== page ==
I Came For The Stabbing, I Ran Away From The Races
It's no secret that one of the most egregious faults of the original game was having to slog through junk like pick pocket missions and following random NPCs to unlock the next assassination target. While these elements still exist in the game, they're usually small aspects of an overall mission that's in progress. You may follow someone for a while so you can see who they meet with before you stab them in the neck, but you'll never have to do it to a random NPC for no good reason. The side missions remain if you choose to pursue them for a bit of extra cash, though. Assassination side missions in particular are worth doing since they can often result in rooftop chases as you try to overtake a target who is just as nimble and ready to climb as you are.
One of my favorite side missions is completely random. Rather than find the glowing start point on the map, you may incidentally spot an enemy courier running by. If you give chase, he'll climb buildings and do whatever he can to escape. If you catch him, you get a nice little bit of money. If you don't, no big deal, just carry on with your day. Going from strolling down the street to tackling a passing target is delightful if you can get the timing right.
Have Human Beings Learned How To Swim Yet?
They sure have. They can dive underwater to avoid enemies too.
I Couldn’t Stand The First Game And I Hate Open Worlds
Assassin’s Creed 2 is not going to transcend anyone’s dislike of the open world genre. However, if anyone says “It’s like Grand Theft: History!” to you like that’s some kind of selling point, feel free to laugh and tell them they’re intellectually lazy. This is NOT Grand Theft Horse & Carriage. This is a game about subtlety, exploration and bursts of frantic action.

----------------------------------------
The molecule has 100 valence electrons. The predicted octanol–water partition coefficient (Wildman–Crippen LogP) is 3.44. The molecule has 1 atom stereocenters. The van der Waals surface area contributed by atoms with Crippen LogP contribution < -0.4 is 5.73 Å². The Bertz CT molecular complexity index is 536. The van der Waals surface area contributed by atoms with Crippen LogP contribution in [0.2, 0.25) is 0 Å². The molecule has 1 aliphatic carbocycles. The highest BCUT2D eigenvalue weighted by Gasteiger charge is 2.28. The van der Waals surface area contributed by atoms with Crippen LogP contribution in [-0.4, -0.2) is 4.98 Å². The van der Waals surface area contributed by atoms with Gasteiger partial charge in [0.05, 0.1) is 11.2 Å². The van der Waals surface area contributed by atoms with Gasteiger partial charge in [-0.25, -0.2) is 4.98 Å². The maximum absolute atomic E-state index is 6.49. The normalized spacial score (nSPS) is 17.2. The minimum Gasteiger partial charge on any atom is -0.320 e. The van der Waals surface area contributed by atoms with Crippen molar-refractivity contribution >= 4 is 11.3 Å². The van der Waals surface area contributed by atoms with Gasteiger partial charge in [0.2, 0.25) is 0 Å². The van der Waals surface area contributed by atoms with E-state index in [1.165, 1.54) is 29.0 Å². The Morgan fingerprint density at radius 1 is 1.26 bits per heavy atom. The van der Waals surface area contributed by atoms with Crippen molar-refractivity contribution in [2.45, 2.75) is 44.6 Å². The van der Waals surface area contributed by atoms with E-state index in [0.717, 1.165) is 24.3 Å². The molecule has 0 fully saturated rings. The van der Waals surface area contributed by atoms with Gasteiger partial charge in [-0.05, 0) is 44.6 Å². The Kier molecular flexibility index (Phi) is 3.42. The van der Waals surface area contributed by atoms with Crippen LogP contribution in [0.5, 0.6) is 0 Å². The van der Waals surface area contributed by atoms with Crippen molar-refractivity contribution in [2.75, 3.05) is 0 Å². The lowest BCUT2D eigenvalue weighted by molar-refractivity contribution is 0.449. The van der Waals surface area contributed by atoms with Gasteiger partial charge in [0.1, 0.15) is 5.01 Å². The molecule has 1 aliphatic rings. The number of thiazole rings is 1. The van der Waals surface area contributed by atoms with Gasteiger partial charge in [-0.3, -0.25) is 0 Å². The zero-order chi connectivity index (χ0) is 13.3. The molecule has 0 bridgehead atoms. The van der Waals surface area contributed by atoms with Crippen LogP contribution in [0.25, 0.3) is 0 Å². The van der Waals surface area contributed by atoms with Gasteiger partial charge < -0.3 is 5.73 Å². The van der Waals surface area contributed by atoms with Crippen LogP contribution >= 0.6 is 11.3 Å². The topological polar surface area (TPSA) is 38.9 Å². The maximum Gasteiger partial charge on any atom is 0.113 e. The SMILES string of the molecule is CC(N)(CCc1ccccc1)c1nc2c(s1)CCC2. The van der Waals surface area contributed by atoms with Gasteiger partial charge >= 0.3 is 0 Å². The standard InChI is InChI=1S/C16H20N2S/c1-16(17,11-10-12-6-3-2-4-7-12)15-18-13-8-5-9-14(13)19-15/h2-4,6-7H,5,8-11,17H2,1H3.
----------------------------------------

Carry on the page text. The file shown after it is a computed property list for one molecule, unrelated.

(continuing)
Even if you’re simply apathetic about the genre, it’s possible the story and the detailed rendering of 15th century Italy will carry you through. I dare say that I learned quite a bit about the major historical figures of the time and some of the landmarks that continue to draw thousands of tourists every year.
The plot itself goes well beyond the scope of the first game, both in content and delivery. No longer will you prowl back and forth like a caged tiger while an old bearded man delivers five minutes of raw, unadulterated exposition. The post-assassination chats are mercifully brief and the cutscenes keep it snappy. The greater depth in the story is available for anyone who wants to read codex entries and uncover some greater truths, but that stuff is all optional when it comes to actually finishing the game. I’d recommend pursuing it, though. Some of it is pretty wild.
I Will Never Play This Game
Yeah, well I’ll never play your stupid face!
Final Thoughts For Skimmers
Assassin's Creed 2 has transformed the rough sculpture of the original into Michelangelo's David. It's a rare game that equally supports the story-driven player and the lover of open worlds to explore. No matter how you decide to play, you'll be glad you did.
I give it 9.7 metacritics out of 10.